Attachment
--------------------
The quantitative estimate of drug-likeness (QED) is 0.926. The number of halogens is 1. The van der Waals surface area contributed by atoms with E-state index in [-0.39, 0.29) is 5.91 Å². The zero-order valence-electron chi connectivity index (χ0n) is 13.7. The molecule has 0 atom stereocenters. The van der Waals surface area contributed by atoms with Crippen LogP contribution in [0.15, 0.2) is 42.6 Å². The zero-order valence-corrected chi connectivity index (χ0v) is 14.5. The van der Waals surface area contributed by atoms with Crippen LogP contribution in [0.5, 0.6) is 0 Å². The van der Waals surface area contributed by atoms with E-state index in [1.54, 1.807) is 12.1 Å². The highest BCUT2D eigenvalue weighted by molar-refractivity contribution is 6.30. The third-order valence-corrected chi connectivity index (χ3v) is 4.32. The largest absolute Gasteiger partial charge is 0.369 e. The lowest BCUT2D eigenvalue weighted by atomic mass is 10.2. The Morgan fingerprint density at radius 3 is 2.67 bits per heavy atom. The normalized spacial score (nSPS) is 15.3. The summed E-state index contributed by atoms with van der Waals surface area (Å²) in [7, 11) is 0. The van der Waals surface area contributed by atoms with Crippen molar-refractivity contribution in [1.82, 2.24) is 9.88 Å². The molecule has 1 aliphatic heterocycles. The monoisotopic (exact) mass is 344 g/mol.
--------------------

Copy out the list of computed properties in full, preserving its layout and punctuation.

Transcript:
The quantitative estimate of drug-likeness (QED) is 0.926. The number of halogens is 1. The van der Waals surface area contributed by atoms with E-state index in [-0.39, 0.29) is 5.91 Å². The zero-order valence-electron chi connectivity index (χ0n) is 13.7. The molecule has 0 atom stereocenters. The van der Waals surface area contributed by atoms with Crippen LogP contribution in [0.15, 0.2) is 42.6 Å². The zero-order valence-corrected chi connectivity index (χ0v) is 14.5. The van der Waals surface area contributed by atoms with Crippen LogP contribution in [0.5, 0.6) is 0 Å². The van der Waals surface area contributed by atoms with E-state index in [1.54, 1.807) is 12.1 Å². The highest BCUT2D eigenvalue weighted by molar-refractivity contribution is 6.30. The third-order valence-corrected chi connectivity index (χ3v) is 4.32. The largest absolute Gasteiger partial charge is 0.369 e. The lowest BCUT2D eigenvalue weighted by atomic mass is 10.2. The Morgan fingerprint density at radius 3 is 2.67 bits per heavy atom. The normalized spacial score (nSPS) is 15.3. The summed E-state index contributed by atoms with van der Waals surface area (Å²) in [7, 11) is 0. The van der Waals surface area contributed by atoms with Crippen molar-refractivity contribution in [1.82, 2.24) is 9.88 Å². The molecule has 1 aliphatic heterocycles. The monoisotopic (exact) mass is 344 g/mol.